Each Cloud Caching-enabled collection is allocated a cache, and each one of these collection caches can retain up to 100mb of data. As data is retrieved from your Service and the per-collection cache fills up, entities will be evicted from the cache using a least-recently-used (LRU) policy to make room for new data. This policy ensures that frequently-accessed data has a greater chance of remaining in the cache for longer periods of time, thereby maximizing the performance benefits of Cloud Caching.
Kinvey keeps track of the most recent time each entry was retrieved, updating this value every time data is successfully fetched from the cache. When data is about to be cached, but doing so will cause the cache’s size limit to be reached, entries are removed from the cache until enough room has been cleared to accommodate the new data. When choosing which entries to remove, the cache will prioritize the removal of those that have been retrieved the longest amount of time ago.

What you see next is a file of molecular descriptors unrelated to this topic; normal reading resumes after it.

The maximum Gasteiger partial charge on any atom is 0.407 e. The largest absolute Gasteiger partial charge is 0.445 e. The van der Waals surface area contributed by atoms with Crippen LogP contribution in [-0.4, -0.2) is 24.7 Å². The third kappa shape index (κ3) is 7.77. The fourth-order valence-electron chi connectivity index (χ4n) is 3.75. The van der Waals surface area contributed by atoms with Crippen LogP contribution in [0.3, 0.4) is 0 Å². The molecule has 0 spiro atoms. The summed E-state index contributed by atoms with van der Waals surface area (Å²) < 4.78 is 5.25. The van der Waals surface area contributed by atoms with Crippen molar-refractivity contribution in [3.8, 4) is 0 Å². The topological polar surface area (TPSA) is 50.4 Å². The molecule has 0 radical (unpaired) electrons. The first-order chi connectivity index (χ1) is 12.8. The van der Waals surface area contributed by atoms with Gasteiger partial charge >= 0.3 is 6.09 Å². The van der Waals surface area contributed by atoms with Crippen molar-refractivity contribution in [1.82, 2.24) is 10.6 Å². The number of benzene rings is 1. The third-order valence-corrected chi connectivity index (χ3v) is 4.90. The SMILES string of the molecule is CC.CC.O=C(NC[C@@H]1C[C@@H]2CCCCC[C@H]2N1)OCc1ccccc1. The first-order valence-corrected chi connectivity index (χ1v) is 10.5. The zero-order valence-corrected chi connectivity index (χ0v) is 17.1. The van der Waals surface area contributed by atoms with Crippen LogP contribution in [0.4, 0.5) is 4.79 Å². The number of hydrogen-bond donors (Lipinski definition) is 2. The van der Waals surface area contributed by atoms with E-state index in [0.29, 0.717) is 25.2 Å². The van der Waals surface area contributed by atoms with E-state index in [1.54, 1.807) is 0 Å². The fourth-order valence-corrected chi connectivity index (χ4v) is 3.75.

In certain cases, you may need to completely empty the entire cache for a collection. Kinvey allows you to perform this administrative action using the console.
To do so, navigate to the Collection Settings page (Collections->Settings icon on card), and scroll down to find the Cloud Caching section. Click the Invalidate Cache button to invalidate the cache for this collection, removing all cached entities and queries.
Each collection cache is shared among all users of that collection, using the _id field as the cache key for entities, and the query string (including query modifiers) as the cache key for queries. Our assumption is that the backing Service will return a consistent set of data when a specific entity is requested or a query is executed, regardless of user context. As such, if your Service does return data that differs based on which user is making the request, your use case may not be compatible with Cloud Caching at its current evolution. This is something you must be aware of and carefully consider based on the behavior of your Service and your app’s use case.